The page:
A new study has found that three-quarters of Australian woman who have suffered a miscarriage feel unsupported by their health care professionals after their loss.
A University of Melbourne study conducted a survey in partnership with Pink Elephants Support Network, which collected data from over 400 women who had experienced a miscarriage. The study found that most women had not been referred to a support service or given any information.
Pink Elephants director Samantha Payne calls miscarriage "disenfranchised grief", with one-quarter of pregnancies ending in miscarriage before the 12-week mark, and one in three pregnancies in women over 35 ending in miscarriage. “We found 88 per cent of women who experienced a miscarriage in the last two years wanted support,” Payne told the Sydney Morning Herald. “If women are left to internalise feelings of grief, it can turn into anxiety or depression.”
Payne adds that the "impact is the same", whether the loss comes early in pregnancy or later. Although 80 per cent of women who suffer a miscarriage will go on to have a healthy pregnancy, that loss can affect those pregnancies that will go to full term.
Tahyna MacManus, an ambassador for Pink Elephants, had three miscarriages but later went on to have two healthy babies.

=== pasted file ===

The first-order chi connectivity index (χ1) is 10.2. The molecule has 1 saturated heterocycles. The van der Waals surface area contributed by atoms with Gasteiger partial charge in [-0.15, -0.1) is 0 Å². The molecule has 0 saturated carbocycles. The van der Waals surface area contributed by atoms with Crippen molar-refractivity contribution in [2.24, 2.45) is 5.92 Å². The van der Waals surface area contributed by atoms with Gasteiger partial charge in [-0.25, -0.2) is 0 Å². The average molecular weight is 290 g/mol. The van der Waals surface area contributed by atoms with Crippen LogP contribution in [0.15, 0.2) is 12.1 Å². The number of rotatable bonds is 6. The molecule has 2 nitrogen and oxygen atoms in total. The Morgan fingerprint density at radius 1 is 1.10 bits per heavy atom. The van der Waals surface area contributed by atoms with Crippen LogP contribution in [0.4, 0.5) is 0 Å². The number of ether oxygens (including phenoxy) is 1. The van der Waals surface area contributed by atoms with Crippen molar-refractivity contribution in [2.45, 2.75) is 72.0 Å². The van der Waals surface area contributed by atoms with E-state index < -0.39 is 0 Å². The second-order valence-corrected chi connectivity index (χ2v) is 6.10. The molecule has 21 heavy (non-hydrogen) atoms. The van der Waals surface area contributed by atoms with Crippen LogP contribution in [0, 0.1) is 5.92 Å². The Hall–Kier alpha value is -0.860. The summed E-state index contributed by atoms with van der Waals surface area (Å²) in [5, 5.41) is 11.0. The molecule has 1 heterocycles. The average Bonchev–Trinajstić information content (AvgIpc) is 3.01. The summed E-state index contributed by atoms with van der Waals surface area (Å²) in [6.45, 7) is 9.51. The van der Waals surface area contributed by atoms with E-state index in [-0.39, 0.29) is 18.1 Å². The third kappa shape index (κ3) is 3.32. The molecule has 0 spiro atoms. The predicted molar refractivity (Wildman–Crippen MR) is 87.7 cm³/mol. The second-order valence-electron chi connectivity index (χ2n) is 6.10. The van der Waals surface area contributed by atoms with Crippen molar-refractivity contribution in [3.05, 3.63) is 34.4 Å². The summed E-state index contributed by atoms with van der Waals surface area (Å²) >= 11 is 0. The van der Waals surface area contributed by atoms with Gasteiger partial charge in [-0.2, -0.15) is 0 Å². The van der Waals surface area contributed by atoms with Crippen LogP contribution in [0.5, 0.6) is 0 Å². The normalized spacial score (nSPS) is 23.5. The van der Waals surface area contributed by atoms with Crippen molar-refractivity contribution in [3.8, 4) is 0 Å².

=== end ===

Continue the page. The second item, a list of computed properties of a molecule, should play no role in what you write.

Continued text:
“No matter what stage of pregnancy, it’s still the loss of a dream of motherhood and a child you had imagined,” the actress said.
Tahyna adds that the trauma from her early losses affected her mental health, and made her feel emotionally detached and scared while pregnant with her two children.
“I was like 'do I see a doctor or what do I do'?” she recalled. She went home “feeling like a number” and at no point was offered additional information or put in touch with support services.
Having the support of other women who had been through the same experience helped. “I was so terrified, it was so nice to hear ‘no, that’s normal’. What I loved was their online community. I can say what I want without being judged or dismissed,” MacManus said. “Other women’s experiences helped me process my grief.”
Payne said there is “a gap in the healthcare system” and would like to see healthcare professionals providing women with the emotional support they need by providing information and connecting women with services like Pink Elephants. McManus agreed.
“I wouldn’t want someone else to go through what I went through,” she said, adding that she hoped other women knew they were "not alone in your experience and there are amazing resources out there”.